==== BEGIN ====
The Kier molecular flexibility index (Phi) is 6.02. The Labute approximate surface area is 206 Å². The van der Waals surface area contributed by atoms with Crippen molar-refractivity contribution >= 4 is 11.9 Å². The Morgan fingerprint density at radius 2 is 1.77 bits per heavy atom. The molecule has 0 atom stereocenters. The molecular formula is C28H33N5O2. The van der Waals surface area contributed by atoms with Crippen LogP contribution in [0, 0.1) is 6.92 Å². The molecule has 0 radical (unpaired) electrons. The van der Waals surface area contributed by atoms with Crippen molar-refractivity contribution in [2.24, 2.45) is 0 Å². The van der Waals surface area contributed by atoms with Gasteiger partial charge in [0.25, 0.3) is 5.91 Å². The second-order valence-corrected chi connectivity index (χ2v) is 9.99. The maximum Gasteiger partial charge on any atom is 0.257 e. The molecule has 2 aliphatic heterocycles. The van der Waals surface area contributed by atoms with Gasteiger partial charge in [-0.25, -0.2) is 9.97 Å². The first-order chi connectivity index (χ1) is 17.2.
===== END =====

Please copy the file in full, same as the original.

The Kier molecular flexibility index (Phi) is 6.02. The Labute approximate surface area is 206 Å². The van der Waals surface area contributed by atoms with Crippen molar-refractivity contribution >= 4 is 11.9 Å². The Morgan fingerprint density at radius 2 is 1.77 bits per heavy atom. The molecule has 0 atom stereocenters. The molecular formula is C28H33N5O2. The van der Waals surface area contributed by atoms with Crippen LogP contribution in [0, 0.1) is 6.92 Å². The molecule has 0 radical (unpaired) electrons. The van der Waals surface area contributed by atoms with Crippen molar-refractivity contribution in [2.24, 2.45) is 0 Å². The van der Waals surface area contributed by atoms with Gasteiger partial charge in [0.25, 0.3) is 5.91 Å². The second-order valence-corrected chi connectivity index (χ2v) is 9.99. The maximum Gasteiger partial charge on any atom is 0.257 e. The molecule has 2 aliphatic heterocycles. The van der Waals surface area contributed by atoms with Gasteiger partial charge in [-0.25, -0.2) is 9.97 Å². The first-order chi connectivity index (χ1) is 17.2.